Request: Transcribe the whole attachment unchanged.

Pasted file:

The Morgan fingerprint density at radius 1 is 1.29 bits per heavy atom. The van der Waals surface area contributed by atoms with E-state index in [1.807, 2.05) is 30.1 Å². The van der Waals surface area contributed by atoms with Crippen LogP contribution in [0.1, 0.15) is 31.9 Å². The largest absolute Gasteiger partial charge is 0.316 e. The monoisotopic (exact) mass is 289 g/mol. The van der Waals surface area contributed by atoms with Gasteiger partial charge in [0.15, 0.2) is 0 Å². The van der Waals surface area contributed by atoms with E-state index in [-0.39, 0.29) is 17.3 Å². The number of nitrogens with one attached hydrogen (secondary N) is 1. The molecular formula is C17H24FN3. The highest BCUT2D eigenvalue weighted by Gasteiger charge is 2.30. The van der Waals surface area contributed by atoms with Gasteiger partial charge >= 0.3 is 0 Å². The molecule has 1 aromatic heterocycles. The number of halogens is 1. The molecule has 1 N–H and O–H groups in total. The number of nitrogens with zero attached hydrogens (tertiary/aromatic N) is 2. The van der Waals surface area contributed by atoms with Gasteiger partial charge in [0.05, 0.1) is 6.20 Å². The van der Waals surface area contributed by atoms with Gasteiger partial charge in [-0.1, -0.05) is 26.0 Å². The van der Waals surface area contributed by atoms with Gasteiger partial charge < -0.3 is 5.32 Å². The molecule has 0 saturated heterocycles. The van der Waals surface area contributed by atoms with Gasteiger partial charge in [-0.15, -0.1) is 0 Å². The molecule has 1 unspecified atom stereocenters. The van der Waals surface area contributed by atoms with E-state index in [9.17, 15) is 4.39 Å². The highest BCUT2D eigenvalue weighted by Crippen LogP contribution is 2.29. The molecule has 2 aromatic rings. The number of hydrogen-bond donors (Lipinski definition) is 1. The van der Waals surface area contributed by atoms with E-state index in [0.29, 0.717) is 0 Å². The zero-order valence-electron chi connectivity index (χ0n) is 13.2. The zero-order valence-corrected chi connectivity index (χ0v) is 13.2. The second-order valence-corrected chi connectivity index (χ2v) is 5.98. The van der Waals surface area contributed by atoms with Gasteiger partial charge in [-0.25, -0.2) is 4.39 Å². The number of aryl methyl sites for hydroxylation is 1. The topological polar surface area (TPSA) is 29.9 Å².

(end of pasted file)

The Morgan fingerprint density at radius 1 is 1.29 bits per heavy atom. The van der Waals surface area contributed by atoms with E-state index in [1.807, 2.05) is 30.1 Å². The van der Waals surface area contributed by atoms with Crippen LogP contribution in [0.1, 0.15) is 31.9 Å². The largest absolute Gasteiger partial charge is 0.316 e. The monoisotopic (exact) mass is 289 g/mol. The van der Waals surface area contributed by atoms with Gasteiger partial charge in [0.15, 0.2) is 0 Å². The van der Waals surface area contributed by atoms with E-state index in [-0.39, 0.29) is 17.3 Å². The number of nitrogens with one attached hydrogen (secondary N) is 1. The molecular formula is C17H24FN3. The highest BCUT2D eigenvalue weighted by Gasteiger charge is 2.30. The van der Waals surface area contributed by atoms with Gasteiger partial charge >= 0.3 is 0 Å². The molecule has 1 aromatic heterocycles. The number of halogens is 1. The molecule has 1 N–H and O–H groups in total. The number of nitrogens with zero attached hydrogens (tertiary/aromatic N) is 2. The van der Waals surface area contributed by atoms with Gasteiger partial charge in [0.05, 0.1) is 6.20 Å². The van der Waals surface area contributed by atoms with Gasteiger partial charge in [-0.1, -0.05) is 26.0 Å². The van der Waals surface area contributed by atoms with Gasteiger partial charge < -0.3 is 5.32 Å². The molecule has 0 saturated heterocycles. The van der Waals surface area contributed by atoms with Gasteiger partial charge in [-0.15, -0.1) is 0 Å². The molecule has 1 unspecified atom stereocenters. The van der Waals surface area contributed by atoms with E-state index in [9.17, 15) is 4.39 Å². The highest BCUT2D eigenvalue weighted by Crippen LogP contribution is 2.29. The molecule has 2 aromatic rings. The number of hydrogen-bond donors (Lipinski definition) is 1. The van der Waals surface area contributed by atoms with E-state index in [0.29, 0.717) is 0 Å². The zero-order valence-electron chi connectivity index (χ0n) is 13.2. The zero-order valence-corrected chi connectivity index (χ0v) is 13.2. The second-order valence-corrected chi connectivity index (χ2v) is 5.98. The van der Waals surface area contributed by atoms with Gasteiger partial charge in [-0.25, -0.2) is 4.39 Å². The number of aryl methyl sites for hydroxylation is 1. The topological polar surface area (TPSA) is 29.9 Å².